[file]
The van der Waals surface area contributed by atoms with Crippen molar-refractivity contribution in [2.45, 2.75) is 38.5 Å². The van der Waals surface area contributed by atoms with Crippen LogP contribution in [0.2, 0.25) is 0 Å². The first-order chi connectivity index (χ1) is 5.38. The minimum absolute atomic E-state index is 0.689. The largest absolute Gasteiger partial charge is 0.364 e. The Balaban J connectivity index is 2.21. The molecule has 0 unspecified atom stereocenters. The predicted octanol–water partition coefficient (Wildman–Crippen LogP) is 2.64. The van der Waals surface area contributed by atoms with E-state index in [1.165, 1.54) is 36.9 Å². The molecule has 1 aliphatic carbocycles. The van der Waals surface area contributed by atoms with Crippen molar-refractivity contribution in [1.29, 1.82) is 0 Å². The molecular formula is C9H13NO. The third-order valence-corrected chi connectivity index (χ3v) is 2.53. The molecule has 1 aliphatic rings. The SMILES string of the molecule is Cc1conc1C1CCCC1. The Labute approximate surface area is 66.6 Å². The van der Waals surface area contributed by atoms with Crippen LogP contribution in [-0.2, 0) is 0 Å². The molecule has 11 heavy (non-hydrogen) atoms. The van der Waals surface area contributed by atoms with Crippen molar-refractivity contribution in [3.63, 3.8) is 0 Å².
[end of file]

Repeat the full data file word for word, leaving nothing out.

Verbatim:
The van der Waals surface area contributed by atoms with Crippen molar-refractivity contribution in [2.45, 2.75) is 38.5 Å². The van der Waals surface area contributed by atoms with Crippen LogP contribution in [0.2, 0.25) is 0 Å². The first-order chi connectivity index (χ1) is 5.38. The minimum absolute atomic E-state index is 0.689. The largest absolute Gasteiger partial charge is 0.364 e. The Balaban J connectivity index is 2.21. The molecule has 0 unspecified atom stereocenters. The predicted octanol–water partition coefficient (Wildman–Crippen LogP) is 2.64. The van der Waals surface area contributed by atoms with E-state index in [1.165, 1.54) is 36.9 Å². The molecule has 1 aliphatic carbocycles. The van der Waals surface area contributed by atoms with Crippen molar-refractivity contribution in [1.29, 1.82) is 0 Å². The molecular formula is C9H13NO. The third-order valence-corrected chi connectivity index (χ3v) is 2.53. The molecule has 1 aliphatic rings. The SMILES string of the molecule is Cc1conc1C1CCCC1. The Labute approximate surface area is 66.6 Å². The van der Waals surface area contributed by atoms with Crippen LogP contribution in [-0.2, 0) is 0 Å². The molecule has 11 heavy (non-hydrogen) atoms. The van der Waals surface area contributed by atoms with Crippen molar-refractivity contribution in [3.63, 3.8) is 0 Å².